Beat the Press

Trump Team Resurrects Voodoo Economics Pushing Tax Cuts and Ludicrous Growth Projections

Office of Management and Budget Director Mick Mulvaney had a Wall Street Journal column highlighting the benefits of "MAGAnomics." The piece can best be described as a combination of Groundhog Day and outright lies.

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New York Times Gets Federal Budget Story About Looming Trump-Ryan Clash Almost Completely Wrong

Apparently the paper is confused on this issue since it headlined a front page piece on the budget, "Trump budget sets up clash over ideology within G.O.P." The article lays out this case in the fourth paragraph:

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After DC's Centrists Failed to Shred Safety Nets, Thomas Friedman Calls for Centrist Revival

Thomas Friedman really is a gift to the world. As a long established New York Times columnist and author of many widely touted books, he is a great source of insight into establishment thinking. He comes through brilliantly in his column on Wednesday.

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How a Federal Agency's Data Error Ended Up Boosting the GOP's Assault on Social Security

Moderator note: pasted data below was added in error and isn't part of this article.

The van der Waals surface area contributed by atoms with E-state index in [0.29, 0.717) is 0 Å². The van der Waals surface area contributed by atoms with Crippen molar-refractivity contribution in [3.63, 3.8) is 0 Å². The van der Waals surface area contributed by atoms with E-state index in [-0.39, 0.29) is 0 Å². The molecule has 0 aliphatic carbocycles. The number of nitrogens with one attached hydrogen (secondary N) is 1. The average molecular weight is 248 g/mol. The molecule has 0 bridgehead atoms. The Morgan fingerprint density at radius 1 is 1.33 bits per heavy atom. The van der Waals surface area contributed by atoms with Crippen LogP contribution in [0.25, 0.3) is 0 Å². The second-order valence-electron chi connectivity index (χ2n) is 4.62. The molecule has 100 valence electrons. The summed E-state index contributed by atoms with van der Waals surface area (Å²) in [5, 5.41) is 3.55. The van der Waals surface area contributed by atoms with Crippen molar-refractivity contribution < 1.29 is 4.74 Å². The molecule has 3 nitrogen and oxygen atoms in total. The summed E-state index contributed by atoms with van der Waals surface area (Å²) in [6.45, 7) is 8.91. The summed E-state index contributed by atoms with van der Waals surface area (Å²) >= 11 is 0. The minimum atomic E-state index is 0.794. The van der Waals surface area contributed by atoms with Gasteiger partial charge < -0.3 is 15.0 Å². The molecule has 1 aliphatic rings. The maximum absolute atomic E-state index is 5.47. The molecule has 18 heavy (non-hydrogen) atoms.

Yesterday the Congressional Budget Office (CBO) corrected an error that it made in projecting the share of earnings that will be replaced by Social Security for those nearing retirement. In a report published last fall, CBO projected that for people born in the 1960s, the annual Social Security benefit for those retiring at age 65, would be 60 percent of their earnings for middle income retirees and 95 percent of earnings for those in the bottom quintile. The correction showed that benefits would replace 41 percent of earnings for middle income retirees and 60 percent of earnings for those in the bottom quintile.

This mattered a great deal because the originally published numbers were quickly seized upon by those advocating cuts in Social Security benefits. For example, Andrew Biggs, who served in the Social Security Administration under President George W. Bush, used the projections as a basis for a column in the Wall Street Journal with the headline “new evidence on the phony retirement income crisis.” The piece argued that benefits were overly generous and should be cut back, at least for better off retirees. (To his credit, Biggs quickly retracted the piece after CBO acknowledged the mistake.)

While this was a serious error, unfortunately it was not the first time that CBO had made a major error in an authoritative publication. In 2010, in its annual long-term budget projections it grossly overstated the negative effect on the economy of budget deficits. The 2010 long-term projections showed a modest increase in future deficits relative to the 2009 projections, yet the impact on the economy was far worse.

The 2010 projections showed a drop in GDP of almost 18 percent by 2025, compared to a balanced budget scenario. This was more than twice as large as the impact shown in the prior year’s projections. The sharp projected drop in GDP could have been used to emphasize the urgency of deficit reduction. As was the case with the recent Social Security projections, CBO corrected its numbers after the error was exposed.